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African Kingdoms: An Encyclopedia of Empires and Civilizations. Edited by Saheed Aderinto. Santa Barbara, CA: ABC-CLIO, 2017. 363 p. Acid-free $71.20 (ISBN 978-1-61069-579-4). E-book available (978-1-61069-580-0), call for pricing.

African Kingdoms: An Encyclopedia of Empires and Civilizations succeeds in filling a gap in the literature by providing a centralized, concise, and accessible overview of ninety-one African kingdoms before the 1880s, focusing on how “states, kingdoms, and empires in precolonial Africa provide a clear window into the sophistication of African political, social, religious, and cultural institutions before the era of colonialism” (xi).

The volume begins with a brief introduction and timeline, followed by alphabetical entries and concluding with a handful of primary documents. The introduction provides the reader with historical, social, and political frameworks with which to understand the entries that follow, with specific attention paid to the importance and influence of oral traditions in Africa and its history, and the role that previous scholarship has played in shaping our understanding of African history. The entries themselves are succinct, with most spanning a mere two pages, and narratively describe the history of a kingdom and the role the kingdom played in the history of its region and present-day country; as the editor notes, they “attempt to trace the foundation of each kingdom, empire, and state to both internal and external political developments” (xi). Specific rulers and places are noted but not cross-referenced, and each entry includes several citations for further reading. While straightforward in its organization, readers unfamiliar with the history of Africa and its kingdoms may find themselves wishing for additional support in the form of thematic essays or entries on topics such as trade or the spread of Islam. Maps are also a disappointing omission; with the exception of a few black and white photographs, there are no visual aids to assist readers in developing their understanding of the movement of the people and kingdoms of Africa’s past.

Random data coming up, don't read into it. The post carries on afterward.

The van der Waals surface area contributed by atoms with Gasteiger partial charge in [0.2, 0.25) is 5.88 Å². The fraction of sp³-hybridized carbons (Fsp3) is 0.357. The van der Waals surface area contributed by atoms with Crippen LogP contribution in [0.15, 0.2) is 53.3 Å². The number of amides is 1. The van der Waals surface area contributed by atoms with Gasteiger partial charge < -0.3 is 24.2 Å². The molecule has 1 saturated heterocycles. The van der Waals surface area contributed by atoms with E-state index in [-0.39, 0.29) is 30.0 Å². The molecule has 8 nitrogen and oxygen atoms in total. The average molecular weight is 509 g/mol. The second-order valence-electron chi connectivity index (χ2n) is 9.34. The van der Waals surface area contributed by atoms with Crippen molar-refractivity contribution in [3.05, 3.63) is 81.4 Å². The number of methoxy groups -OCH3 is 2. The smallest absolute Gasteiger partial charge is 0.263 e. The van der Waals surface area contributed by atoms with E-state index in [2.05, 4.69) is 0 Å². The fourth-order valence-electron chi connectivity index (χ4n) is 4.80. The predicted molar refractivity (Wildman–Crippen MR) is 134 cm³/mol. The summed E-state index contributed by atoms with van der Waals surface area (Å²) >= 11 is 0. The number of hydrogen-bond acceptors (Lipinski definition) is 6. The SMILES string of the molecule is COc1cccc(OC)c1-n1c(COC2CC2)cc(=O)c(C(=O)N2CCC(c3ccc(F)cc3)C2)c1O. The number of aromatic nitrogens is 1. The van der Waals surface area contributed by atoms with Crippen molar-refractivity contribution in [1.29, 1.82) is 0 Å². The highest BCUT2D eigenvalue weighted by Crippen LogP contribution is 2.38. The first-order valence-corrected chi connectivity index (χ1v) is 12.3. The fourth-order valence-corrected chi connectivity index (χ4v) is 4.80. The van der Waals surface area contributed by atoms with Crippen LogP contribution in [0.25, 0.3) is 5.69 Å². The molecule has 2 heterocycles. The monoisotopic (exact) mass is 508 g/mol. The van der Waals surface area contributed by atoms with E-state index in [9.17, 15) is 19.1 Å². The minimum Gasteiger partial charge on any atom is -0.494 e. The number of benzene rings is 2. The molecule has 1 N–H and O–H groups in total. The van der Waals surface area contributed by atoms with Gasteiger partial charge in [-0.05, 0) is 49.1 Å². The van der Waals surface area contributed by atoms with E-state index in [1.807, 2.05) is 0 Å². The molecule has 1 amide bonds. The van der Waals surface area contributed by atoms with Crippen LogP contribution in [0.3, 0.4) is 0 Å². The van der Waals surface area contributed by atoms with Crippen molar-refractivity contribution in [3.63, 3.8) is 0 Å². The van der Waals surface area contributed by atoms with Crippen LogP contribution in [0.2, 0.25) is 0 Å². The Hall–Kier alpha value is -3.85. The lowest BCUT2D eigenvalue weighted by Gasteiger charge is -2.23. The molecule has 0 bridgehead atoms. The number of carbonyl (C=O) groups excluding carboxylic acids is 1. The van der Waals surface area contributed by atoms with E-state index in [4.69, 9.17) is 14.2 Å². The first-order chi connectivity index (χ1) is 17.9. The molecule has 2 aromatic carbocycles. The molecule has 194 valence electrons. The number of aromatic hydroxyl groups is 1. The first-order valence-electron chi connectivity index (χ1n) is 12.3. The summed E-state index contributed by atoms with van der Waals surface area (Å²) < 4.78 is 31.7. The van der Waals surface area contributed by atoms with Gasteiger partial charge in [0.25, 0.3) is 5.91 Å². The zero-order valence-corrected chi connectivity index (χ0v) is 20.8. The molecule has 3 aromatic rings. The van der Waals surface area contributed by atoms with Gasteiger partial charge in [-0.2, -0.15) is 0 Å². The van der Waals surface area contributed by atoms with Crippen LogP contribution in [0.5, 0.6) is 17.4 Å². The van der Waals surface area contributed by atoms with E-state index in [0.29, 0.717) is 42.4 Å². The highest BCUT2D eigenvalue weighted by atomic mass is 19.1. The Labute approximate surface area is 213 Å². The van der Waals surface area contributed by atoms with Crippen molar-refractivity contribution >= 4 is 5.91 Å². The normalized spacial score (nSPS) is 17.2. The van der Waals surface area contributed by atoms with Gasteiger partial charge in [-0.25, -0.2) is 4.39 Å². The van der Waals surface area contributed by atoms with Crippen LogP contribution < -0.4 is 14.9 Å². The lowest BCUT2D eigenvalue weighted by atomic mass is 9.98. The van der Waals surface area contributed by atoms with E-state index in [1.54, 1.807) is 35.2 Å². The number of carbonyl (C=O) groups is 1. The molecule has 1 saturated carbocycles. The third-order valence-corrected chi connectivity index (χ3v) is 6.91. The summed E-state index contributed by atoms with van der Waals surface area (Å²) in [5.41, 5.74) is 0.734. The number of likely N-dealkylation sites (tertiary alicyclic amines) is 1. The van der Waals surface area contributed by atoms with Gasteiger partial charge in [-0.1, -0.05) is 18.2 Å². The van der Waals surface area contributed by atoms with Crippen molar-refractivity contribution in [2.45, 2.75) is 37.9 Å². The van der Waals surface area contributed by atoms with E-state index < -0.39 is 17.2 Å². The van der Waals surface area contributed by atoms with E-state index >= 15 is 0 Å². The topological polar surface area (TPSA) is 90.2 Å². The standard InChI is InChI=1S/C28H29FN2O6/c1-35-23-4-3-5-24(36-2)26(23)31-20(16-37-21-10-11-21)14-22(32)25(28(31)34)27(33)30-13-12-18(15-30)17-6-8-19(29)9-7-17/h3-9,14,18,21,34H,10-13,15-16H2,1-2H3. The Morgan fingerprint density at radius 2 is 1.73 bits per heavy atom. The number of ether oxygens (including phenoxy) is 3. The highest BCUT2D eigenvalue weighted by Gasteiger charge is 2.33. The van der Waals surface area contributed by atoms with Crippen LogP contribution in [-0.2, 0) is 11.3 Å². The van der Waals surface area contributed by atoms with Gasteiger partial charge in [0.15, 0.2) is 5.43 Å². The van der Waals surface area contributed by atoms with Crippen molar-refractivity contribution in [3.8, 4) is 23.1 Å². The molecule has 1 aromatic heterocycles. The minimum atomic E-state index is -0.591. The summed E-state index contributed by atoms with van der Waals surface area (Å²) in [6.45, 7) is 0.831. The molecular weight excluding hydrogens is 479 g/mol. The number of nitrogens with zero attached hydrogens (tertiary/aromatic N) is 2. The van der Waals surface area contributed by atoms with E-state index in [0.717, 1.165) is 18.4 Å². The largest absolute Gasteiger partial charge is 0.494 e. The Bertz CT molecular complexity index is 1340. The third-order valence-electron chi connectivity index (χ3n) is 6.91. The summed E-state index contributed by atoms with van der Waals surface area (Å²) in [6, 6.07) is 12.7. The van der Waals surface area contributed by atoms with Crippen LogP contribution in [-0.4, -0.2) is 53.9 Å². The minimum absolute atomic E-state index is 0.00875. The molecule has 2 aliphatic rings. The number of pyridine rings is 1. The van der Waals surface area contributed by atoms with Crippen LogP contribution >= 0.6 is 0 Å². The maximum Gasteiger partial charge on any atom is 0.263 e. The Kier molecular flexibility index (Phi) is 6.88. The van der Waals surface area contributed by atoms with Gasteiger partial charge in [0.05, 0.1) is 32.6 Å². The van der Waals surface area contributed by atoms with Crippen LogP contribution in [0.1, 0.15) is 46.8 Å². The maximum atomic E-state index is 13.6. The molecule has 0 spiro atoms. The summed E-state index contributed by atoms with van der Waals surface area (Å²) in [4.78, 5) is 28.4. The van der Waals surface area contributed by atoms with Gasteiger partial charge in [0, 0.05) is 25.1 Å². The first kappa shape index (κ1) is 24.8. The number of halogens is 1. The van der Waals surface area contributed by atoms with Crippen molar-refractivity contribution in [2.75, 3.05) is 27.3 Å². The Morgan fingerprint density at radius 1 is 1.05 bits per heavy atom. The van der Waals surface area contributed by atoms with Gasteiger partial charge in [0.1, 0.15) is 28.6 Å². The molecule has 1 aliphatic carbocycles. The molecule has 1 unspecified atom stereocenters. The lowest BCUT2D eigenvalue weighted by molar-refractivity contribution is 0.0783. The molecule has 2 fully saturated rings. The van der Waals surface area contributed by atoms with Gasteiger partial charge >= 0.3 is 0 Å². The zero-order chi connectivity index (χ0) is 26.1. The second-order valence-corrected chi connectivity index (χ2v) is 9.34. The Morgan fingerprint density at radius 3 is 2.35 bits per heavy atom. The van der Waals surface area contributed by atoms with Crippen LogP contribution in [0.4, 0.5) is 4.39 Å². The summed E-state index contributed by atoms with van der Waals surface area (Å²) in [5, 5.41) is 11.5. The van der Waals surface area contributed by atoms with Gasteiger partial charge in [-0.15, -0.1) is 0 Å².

As the editor of this encyclopedia notes about the existing literature on the subject of African kingdoms, “most [African history textbooks] treat African kingdoms cursorily and as part of a general survey of Africa,” while scholarly monographs on specific kingdoms “are largely unsuitable for nonspecialist audiences and high school and college undergraduate students who need an accessible body of knowledge” (xiii). This volume succeeds in filling this gap, and does a good job providing an entry point for further study, perhaps with Willie Page’s Encyclopedia of African History and Culture (Facts on File, 2001) or one of the many titles included in the ancillary reading list provided in the encyclopedia itself. African Kingdoms is a timely addition to the literature and provides an accessible entry point to African history for students and readers through the undergraduate levels.—Kristin Henrich, Head, User and Research Services, University of Idaho Library, Moscow, Idaho

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